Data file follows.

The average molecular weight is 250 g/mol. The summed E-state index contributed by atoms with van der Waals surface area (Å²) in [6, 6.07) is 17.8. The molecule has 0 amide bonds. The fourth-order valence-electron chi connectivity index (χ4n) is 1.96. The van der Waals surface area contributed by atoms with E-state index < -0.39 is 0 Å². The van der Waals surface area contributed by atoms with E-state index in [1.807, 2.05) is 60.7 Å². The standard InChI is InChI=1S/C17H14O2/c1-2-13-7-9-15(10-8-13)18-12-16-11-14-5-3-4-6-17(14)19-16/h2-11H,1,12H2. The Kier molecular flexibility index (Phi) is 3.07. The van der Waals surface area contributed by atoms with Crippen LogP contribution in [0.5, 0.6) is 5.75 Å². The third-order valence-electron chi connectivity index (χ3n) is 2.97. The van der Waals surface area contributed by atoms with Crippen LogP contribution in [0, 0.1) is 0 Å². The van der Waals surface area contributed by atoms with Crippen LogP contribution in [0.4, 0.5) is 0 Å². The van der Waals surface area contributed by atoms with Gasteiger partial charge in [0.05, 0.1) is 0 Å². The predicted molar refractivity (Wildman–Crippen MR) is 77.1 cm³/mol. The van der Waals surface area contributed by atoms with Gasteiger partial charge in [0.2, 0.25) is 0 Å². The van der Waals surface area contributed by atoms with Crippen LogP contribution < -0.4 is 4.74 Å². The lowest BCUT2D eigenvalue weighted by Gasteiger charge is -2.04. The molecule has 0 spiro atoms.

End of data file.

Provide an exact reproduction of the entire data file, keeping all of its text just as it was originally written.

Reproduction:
The average molecular weight is 250 g/mol. The summed E-state index contributed by atoms with van der Waals surface area (Å²) in [6, 6.07) is 17.8. The molecule has 0 amide bonds. The fourth-order valence-electron chi connectivity index (χ4n) is 1.96. The van der Waals surface area contributed by atoms with E-state index < -0.39 is 0 Å². The van der Waals surface area contributed by atoms with E-state index in [1.807, 2.05) is 60.7 Å². The standard InChI is InChI=1S/C17H14O2/c1-2-13-7-9-15(10-8-13)18-12-16-11-14-5-3-4-6-17(14)19-16/h2-11H,1,12H2. The Kier molecular flexibility index (Phi) is 3.07. The van der Waals surface area contributed by atoms with Crippen LogP contribution in [0.5, 0.6) is 5.75 Å². The third-order valence-electron chi connectivity index (χ3n) is 2.97. The van der Waals surface area contributed by atoms with Crippen LogP contribution in [0, 0.1) is 0 Å². The van der Waals surface area contributed by atoms with Crippen LogP contribution in [0.4, 0.5) is 0 Å². The van der Waals surface area contributed by atoms with Gasteiger partial charge in [0.05, 0.1) is 0 Å². The predicted molar refractivity (Wildman–Crippen MR) is 77.1 cm³/mol. The van der Waals surface area contributed by atoms with Gasteiger partial charge in [0.2, 0.25) is 0 Å². The van der Waals surface area contributed by atoms with Crippen LogP contribution < -0.4 is 4.74 Å². The lowest BCUT2D eigenvalue weighted by Gasteiger charge is -2.04. The molecule has 0 spiro atoms.